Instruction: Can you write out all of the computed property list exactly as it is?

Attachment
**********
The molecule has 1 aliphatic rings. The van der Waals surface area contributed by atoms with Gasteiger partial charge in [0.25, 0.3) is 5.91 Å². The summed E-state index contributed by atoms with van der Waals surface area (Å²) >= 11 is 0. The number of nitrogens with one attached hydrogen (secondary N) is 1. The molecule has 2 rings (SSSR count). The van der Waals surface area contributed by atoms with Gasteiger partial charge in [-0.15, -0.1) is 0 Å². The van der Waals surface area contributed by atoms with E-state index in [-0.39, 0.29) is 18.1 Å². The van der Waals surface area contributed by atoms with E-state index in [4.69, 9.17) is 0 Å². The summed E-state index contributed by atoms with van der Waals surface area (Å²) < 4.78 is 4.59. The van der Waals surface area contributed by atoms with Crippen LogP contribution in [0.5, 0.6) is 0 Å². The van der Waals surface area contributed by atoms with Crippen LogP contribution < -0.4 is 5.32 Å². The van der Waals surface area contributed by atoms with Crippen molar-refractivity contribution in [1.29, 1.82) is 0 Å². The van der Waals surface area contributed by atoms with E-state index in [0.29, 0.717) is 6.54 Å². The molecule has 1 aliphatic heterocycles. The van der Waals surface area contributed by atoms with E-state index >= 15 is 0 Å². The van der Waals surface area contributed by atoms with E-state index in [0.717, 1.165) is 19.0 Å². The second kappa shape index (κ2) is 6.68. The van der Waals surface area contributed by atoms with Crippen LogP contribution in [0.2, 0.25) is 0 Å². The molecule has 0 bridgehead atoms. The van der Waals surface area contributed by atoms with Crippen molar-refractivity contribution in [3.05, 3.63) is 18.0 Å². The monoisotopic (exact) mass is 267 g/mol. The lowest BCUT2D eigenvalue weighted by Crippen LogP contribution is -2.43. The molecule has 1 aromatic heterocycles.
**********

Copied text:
The molecule has 1 aliphatic rings. The van der Waals surface area contributed by atoms with Gasteiger partial charge in [0.25, 0.3) is 5.91 Å². The summed E-state index contributed by atoms with van der Waals surface area (Å²) >= 11 is 0. The number of nitrogens with one attached hydrogen (secondary N) is 1. The molecule has 2 rings (SSSR count). The van der Waals surface area contributed by atoms with Gasteiger partial charge in [-0.15, -0.1) is 0 Å². The van der Waals surface area contributed by atoms with E-state index in [-0.39, 0.29) is 18.1 Å². The van der Waals surface area contributed by atoms with E-state index in [4.69, 9.17) is 0 Å². The summed E-state index contributed by atoms with van der Waals surface area (Å²) < 4.78 is 4.59. The van der Waals surface area contributed by atoms with Crippen LogP contribution in [0.5, 0.6) is 0 Å². The van der Waals surface area contributed by atoms with Crippen LogP contribution < -0.4 is 5.32 Å². The van der Waals surface area contributed by atoms with Crippen molar-refractivity contribution in [1.29, 1.82) is 0 Å². The van der Waals surface area contributed by atoms with E-state index in [0.29, 0.717) is 6.54 Å². The molecule has 1 aliphatic heterocycles. The van der Waals surface area contributed by atoms with E-state index >= 15 is 0 Å². The van der Waals surface area contributed by atoms with E-state index in [0.717, 1.165) is 19.0 Å². The second kappa shape index (κ2) is 6.68. The van der Waals surface area contributed by atoms with Crippen LogP contribution in [0.2, 0.25) is 0 Å². The molecule has 0 bridgehead atoms. The van der Waals surface area contributed by atoms with Crippen molar-refractivity contribution in [3.05, 3.63) is 18.0 Å². The monoisotopic (exact) mass is 267 g/mol. The lowest BCUT2D eigenvalue weighted by Crippen LogP contribution is -2.43. The molecule has 1 aromatic heterocycles.